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September 22, 2010


Dan Balz writes:
One of the persistent mysteries about the president is why someone who began his adult life as a community organizer, working with economically displaced workers in Chicago, has had so much difficulty making a connection with voters on economic issues.

Community organizing is nothing like the kind of overall executive leadership we look for in a President IMHO. A community organizer needs to be skilled at building a sense of grievance, envy and entitlement. That's most easily accomplished by blaming others for the problems in that community.

Mr. Obama has followed the same pattern as President. He demonized big business, oil companies, banks, wall street, high earners, etc. Unfortunately, his anti-business rhetoric has discouraged business expansion and made the recession worse than it needed to be.

Margaret Carlson also sees the problem as Obama's presentation. She advises the President:

"But he’s being hammered in polls that ask Americans whether he cares about people like them. Where did Mr. Hope and Change go? Even if that was inauthentic, he should bring it back."

Perhaps Carlson learned her ethics from the song The Reluctant Cannibal by Flanders and Swann, which includes the fatherly advice, "Always be sincere, whether you mean it or not."


Brendan -

While "connecting" can certainly be less important than the structural issues, even you admit it is not neccesarily a "myth" that should be "killed" - your comment that "an unfavorable political environment overwhelmed Clinton's ability to "connect" implies the ability to connect is worth something.

The more I read your posts (and it's been since Spinasity days) the more it appears you take a pretty much black/white view in your opinions, or at least in the way you express them.

Marty, I'm not saying "connecting" is a myth. See the first sentence -- the myth is the claim that "the predictable decline in President Obama's political standing is the result of a failure to 'connect' rather than structural factors" and in general that presidents become unpopular because they are "not connecting."

Fair enough Brendan. My mistake.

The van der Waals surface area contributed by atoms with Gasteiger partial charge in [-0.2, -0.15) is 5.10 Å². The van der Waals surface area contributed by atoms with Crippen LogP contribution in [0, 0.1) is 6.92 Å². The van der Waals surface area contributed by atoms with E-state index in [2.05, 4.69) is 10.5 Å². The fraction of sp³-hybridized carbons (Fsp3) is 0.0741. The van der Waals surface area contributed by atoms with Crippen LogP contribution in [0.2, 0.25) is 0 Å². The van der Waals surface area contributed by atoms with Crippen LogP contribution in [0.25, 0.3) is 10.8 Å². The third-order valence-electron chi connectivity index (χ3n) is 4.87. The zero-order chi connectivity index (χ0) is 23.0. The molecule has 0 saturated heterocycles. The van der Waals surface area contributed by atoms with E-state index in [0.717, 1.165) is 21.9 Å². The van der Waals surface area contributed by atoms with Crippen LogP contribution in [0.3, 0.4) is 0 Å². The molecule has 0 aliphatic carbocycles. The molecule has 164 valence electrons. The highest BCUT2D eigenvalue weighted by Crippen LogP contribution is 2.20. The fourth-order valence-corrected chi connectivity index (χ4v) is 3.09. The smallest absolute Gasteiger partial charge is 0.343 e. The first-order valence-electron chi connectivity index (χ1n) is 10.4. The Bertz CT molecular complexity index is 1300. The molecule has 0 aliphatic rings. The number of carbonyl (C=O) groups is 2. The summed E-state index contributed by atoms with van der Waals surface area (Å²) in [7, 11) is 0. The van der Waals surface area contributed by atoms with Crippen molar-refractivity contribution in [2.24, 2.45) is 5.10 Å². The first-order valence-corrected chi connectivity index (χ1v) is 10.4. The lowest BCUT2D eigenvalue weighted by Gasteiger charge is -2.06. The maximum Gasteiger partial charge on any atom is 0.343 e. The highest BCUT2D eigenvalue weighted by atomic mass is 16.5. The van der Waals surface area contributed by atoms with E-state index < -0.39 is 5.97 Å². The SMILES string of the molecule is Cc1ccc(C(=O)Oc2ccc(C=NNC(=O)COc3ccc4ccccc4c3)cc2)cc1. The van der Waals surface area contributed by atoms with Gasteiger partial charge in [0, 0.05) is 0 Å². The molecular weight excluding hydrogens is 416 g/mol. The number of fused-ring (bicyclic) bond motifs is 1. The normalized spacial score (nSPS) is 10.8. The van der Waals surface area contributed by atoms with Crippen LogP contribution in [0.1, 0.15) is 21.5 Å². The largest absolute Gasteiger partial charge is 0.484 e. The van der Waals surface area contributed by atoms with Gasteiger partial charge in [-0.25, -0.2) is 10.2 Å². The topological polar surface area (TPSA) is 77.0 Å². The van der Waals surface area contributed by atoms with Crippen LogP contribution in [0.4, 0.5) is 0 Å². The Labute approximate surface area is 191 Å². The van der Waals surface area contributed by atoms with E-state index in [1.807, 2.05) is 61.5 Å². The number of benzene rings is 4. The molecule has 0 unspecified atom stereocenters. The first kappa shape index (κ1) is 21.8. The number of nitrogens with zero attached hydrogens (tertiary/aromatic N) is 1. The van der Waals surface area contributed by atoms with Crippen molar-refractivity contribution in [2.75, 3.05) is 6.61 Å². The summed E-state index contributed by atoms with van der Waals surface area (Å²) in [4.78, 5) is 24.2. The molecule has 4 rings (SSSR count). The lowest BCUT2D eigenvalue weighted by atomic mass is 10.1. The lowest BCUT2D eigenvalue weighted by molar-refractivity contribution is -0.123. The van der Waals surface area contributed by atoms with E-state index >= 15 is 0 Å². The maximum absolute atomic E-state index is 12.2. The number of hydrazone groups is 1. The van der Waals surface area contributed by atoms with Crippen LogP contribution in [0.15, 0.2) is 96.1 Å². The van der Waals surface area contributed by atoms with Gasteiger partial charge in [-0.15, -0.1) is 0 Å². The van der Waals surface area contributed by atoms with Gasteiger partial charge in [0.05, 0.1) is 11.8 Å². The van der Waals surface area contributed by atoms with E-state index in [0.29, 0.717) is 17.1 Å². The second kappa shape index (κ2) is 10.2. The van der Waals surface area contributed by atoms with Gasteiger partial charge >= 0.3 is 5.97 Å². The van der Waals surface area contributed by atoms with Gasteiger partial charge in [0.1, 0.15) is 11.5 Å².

That's what get for perhaps paying more attention to the headline (which reads kinda like I suggested), than the article.

Brendan, you might be too young to have observed as an adult Reagan's presidency (I don't know).

In my old gut, never have the voting public's trust and confidence in a President collapsed like they have for Obama. There might be some similarity to Clinton's first two years, but the feeling of Clinton's early decline was less severe, and his prospect for reelection at this point in his first term seemed good.

In contrast, many people I know who voted enthusiastically for Obama now admit their disappointment, disillusionment, even shame. They will never vote for him again. Your "structural factors" do not explain this discrepancy (warning: I run a small, heavy manufacturing, mid-American company selling to non-government customers -- mine is a world apart from that of faculty clubs, salons, and press rooms.)

If your analysts tell you that Reagan and Clinton experienced similar "structural factors", "connecting problem" explanatory myths, or losses of trust to those now afflicting Obama, I suspect the analyses are either obsolete, wishful thinking-based, or cooked.

From my window, Obama's situation looks modernly unique. Novembers 2010 and 2012 will reveal whose view is clearer.

Hello David in Cal,

Here's a Jean Giraudoux quote that also sums up Margaret Carlson's hopes for Obama:

"The secret of success is sincerity. Once you can fake that you've got it made".

The difference between Obama and Clinton was that the economy was already relatively healthy in 1994, with unemployment falling from 7.2% in early 1993 to 5.6% by October 1994 and continuing in that range right up through 1996.

Now Reagan did have high unemployment(around 10.2% by election day 1992), but economic growth in 1983 and 1984 was an explosive 7.5%, bringing unemployment down to 7.4% by election day 1984.

We would be damn lucky to get economic growth at even half the rate Reagan did in 1983 and 1984, which would still put unemployment at a level of 8.3% by late 2012, which is a tad too high for Obama to be reelected(he needs it to be under 7.5% by October 2012).

Unless Obama can generate 5%+ economic growth in 2011 and 2012, he is going to have a very tough time being reelected.

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